The Meaning of Purple Fence: What It Is and How To Use It

Do you know the definition of purple fence? This article will provide you with all of the information you need on purple fences, including its meaning, history, usage, and more!

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What does a purple fence mean?

According to Missouri and Tip Hero, similarly to how a red light means stop and a green light means go, a purple fence means no trespassing. People can find themselves persecuted by law enforcement if they pass a pole or other lawn decor on open land that is painted the color purple. People will often place such marks by the entrance of their property to alert to others that they are trespassing if they come any further. This is implemented in many different states, including Texas legislature. Purple paint indicates trespassing period, though some states also use orange paint. The size of the paint markings have specific placement, length and width requirements. Walking into a place that has purple paint on its fences are considered law violations and can be considered a class B misdemeanor or class a misdemeanor. It does not matter the number of visits. If a person sees a purple fence on public display, no matter the number of visits, it is trespassing. The concept of purple fence, or purple front door or purple stripes on some section of public of private land is not for decoration, it is the landowner’s task to paint colors that get the attention of intruders. 

Landowners can use purple paint in place of no trespassing signs because it prevents people who live in rural areas from having to constantly replace signs that are stolen or signs that may be damaged or unreliable due to weather or the elements. While a person who enters a location that is marked by a purple fence could be subject to criminal or civil penalties, this person is not in imminent danger despite common misconception. Landowners may not use deadly force to protect their property, and can only use reasonable measures. Illinois, Missouri, North Carolina, Maine, Florida, Idaho, Arkansas, Montana, Arizona, Kansas, and Texas all have formal laws that make a purple fence or other object that is painted purple the equivalent of a no trespassing sign.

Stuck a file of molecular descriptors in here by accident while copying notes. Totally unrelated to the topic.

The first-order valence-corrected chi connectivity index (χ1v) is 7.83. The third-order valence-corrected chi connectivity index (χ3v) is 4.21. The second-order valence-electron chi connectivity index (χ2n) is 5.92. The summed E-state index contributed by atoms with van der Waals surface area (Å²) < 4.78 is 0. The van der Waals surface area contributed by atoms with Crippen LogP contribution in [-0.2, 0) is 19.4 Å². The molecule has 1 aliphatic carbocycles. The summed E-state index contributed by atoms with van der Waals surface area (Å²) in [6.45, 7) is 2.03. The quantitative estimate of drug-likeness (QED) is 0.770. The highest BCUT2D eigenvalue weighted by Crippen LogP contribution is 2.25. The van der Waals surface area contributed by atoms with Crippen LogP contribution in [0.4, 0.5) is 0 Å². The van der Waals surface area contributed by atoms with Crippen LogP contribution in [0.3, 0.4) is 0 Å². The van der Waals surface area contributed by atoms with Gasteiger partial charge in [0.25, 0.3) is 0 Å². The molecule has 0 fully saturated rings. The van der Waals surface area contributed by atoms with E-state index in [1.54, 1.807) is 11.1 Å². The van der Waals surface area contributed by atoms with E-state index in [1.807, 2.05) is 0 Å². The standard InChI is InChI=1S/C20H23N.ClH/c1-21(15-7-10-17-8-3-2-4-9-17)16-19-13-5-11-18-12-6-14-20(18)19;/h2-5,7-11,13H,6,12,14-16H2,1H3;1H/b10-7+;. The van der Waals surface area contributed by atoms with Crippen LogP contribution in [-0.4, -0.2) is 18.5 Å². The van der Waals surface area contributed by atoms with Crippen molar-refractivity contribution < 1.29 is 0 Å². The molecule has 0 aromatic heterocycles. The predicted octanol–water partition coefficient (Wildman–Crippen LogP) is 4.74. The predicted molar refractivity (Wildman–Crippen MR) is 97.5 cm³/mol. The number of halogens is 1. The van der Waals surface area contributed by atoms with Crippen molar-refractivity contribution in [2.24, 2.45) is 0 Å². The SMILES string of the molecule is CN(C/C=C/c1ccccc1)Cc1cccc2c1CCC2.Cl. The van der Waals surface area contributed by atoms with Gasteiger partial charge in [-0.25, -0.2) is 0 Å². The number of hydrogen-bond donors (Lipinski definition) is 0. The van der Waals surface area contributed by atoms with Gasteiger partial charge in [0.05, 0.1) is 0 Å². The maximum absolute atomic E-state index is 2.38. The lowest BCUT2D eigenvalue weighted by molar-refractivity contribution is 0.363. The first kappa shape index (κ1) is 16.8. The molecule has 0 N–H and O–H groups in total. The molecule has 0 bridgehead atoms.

Some people believe that rree farmers and foresters use the purple paint laws to make money. In the past, a farmer or woodland owner would have to nail a sign to a tree that said no trespassing. Many different types of trees have their lumber ruined by such practices. The nails go so deep into the tree that the logs may rot or be unusable to rell. However, with the advent of the mid-1990s purple paint law, the foresters can save millions of love. The forester can be careful not to wound the tree when applying and reapplying the paint. Additionally, unlike a flimsy sign, paint cannot be stolen off of a tree. It is a much clearer sign that one should not be trespassing on a certain property. If you do need to put up a sign instead of purple paint for some reason, make sure that you nail it to a small, low-value tree instead of a high-value one. 

What is the history of painting fences purple?

According to Snopes and Inquisitr, fences and sign posts have been used to have the same legal significance as a no trespassing sign since 1997 in Texas. Arkansas has had this law since 1987, and many other states implemented these laws throughout the 1990s. The application of this purple paint, often called no hunting purple, has been applied on trees and fence posts as a way of providing notice that a person is trespassing. This indicates to intruders that entry is forbidden. The purple paint must be put in vertical lines no less than eight inches long and once inch wide, and the bottom of the mark must be no less than three feet from the ground or more than five feet from the ground. These must be places at locations that are visible to the people who are approaching the property, and cannot be more than 100 feet apart on forest lang or 1000 feet apart on non-forest land. A number of states also use paint in the color orange instead of the color purple at the edge of their property.